PW_VCID_14. Lastly, the only outgoing L2CKT entry in hardware is the one which leads to the active PW (PE2).
From PE4’s perspective, the PW connection status is
OL which stands for
No outgoing label. Plus, as expected, there isn’t any L2CKT entry installed in hardware.
I’ll keep an ICMP traffic flowing from CE1 to CE2 and then I’ll request a reboot on PE2 to simulate as if PE2 failed. This reboot will trigger the PW switchover to PE4. Let’s see how many ICMP packets will be lost over this process.
Out of 4000 packets, 16 packets were lost.
The active PW is still between PE1 and PE2 (by now PE2 has already recovered completely) and I’ll do a broadcast ping from CE2 to CE1. We can verify bellow that on all MPLS uplinks there was only one packet sent as expected. In other words, even though both PE2 and PE4 received this broadcast ping on VLAN 1024, PE2 was the only one who encapsulated this traffic over the MPLS backbone as depicted in Figure 2. Cool!
Now, let’s compare with the
hot-standby mode. Once again, we’ll start the verification on PE1. The major difference is the fact that the PW connection status is
HS now which means
Hot-standby Connection and the local PW status code is 0x00000020. Also, both incoming and outgoing label for the backup PW (
PW_VCID_14) is installed both in software and hardware.
From PE4’s point of view, the greatest difference when compared to the previous output is that now the status is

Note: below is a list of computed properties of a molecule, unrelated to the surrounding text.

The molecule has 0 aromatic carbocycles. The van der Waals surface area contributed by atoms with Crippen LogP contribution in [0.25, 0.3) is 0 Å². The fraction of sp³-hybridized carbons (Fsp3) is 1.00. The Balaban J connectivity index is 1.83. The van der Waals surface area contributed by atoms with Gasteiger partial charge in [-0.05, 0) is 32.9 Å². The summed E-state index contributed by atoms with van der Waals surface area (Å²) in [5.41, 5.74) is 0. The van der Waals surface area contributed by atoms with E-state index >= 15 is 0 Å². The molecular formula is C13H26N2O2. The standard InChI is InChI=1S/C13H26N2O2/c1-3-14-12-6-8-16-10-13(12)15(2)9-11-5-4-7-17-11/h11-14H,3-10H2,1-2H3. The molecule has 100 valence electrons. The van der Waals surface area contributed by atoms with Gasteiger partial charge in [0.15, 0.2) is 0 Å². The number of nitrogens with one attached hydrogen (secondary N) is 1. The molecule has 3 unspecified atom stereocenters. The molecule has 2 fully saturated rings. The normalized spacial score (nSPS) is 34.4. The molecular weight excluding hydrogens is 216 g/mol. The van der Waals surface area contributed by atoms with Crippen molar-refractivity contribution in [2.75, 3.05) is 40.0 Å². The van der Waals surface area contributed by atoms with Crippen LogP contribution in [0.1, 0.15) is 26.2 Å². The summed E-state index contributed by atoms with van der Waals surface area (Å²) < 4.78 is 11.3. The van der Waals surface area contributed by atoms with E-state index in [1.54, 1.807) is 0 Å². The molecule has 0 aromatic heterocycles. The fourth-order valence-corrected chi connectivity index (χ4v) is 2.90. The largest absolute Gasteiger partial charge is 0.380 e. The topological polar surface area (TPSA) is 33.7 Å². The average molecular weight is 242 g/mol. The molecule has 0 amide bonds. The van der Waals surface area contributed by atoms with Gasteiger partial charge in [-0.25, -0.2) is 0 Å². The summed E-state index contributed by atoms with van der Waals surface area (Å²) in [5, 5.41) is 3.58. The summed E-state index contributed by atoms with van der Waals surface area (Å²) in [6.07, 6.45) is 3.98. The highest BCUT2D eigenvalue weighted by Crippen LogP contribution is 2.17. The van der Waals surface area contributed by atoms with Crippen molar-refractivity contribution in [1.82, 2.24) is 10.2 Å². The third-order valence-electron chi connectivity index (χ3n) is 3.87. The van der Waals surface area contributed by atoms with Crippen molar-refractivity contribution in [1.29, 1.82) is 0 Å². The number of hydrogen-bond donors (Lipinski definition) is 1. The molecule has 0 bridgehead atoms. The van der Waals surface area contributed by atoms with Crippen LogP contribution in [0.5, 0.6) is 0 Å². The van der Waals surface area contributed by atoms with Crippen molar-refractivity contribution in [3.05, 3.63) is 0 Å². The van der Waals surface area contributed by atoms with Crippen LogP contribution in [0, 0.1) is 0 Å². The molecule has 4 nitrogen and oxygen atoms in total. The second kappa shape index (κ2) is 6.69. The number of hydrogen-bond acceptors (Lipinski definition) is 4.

Up and the remote TLV PW status code is 0x00000020. Plus, both incoming and outgoing label are installed in software and hardware to speed up the switchover operation. Although all labels are installed, this PE won’t encapsulate traffic over the MPLS backbone except for BUM traffic as you’ll see shortly.
I’ll run the same ping test again. Let’s compare how many packets will be lost.
How cool is that, huh? Now only 2 packets were lost as opposed to 16 packets when I ran the same test with the previous configuration. In fact, it was 8 times faster. So, if you’re looking for optimizing the switchover time, the
hot-standby mode is definitely a great solution.
I’ll run the same test again to verify whether PE4 (which is now in the
hot-standby state) is going to encapsulate this broadcast packet over the MPLS core. By now, PE2 has completely recovered from the reboot. As a result, the PW between PE1 and PE2 is the active one.
As illustrated in Figure 3, the broadcast packet was duplicated in the MPLS backbone. One packet came from PE2 and the other one from PE4, which is the evidence that BUM traffic will be encapsulated even if the PW is in the hot-standby state. You can check this by looking at the label values in the MPLS header of this capture. For example, in Figure 3, the VC label is 299872 (which is the outgoing VC-label from PE2’s perspective, as you can see in the PE2 output bellow). Similarly, in Figure 4, the label stacking 299808/299888 came from PE4, you can check these labels in the previous sections of this article.
To sum up, redundant pseudowire is key to increase high availability and eliminate single point of failures in your network. Plus, the
hot-standby mode on Junos is an excellent option if your goal is to minimize the time it takes to switchover from the primary to the backup PW. Nevertheless, this optimization comes at the expense of replicating BUM traffic. Therefore, weigh your options and if you decide to stick with this mode, make sure you can keep this type of traffic under control to avoid wasting bandwidth in your MPLS backbone.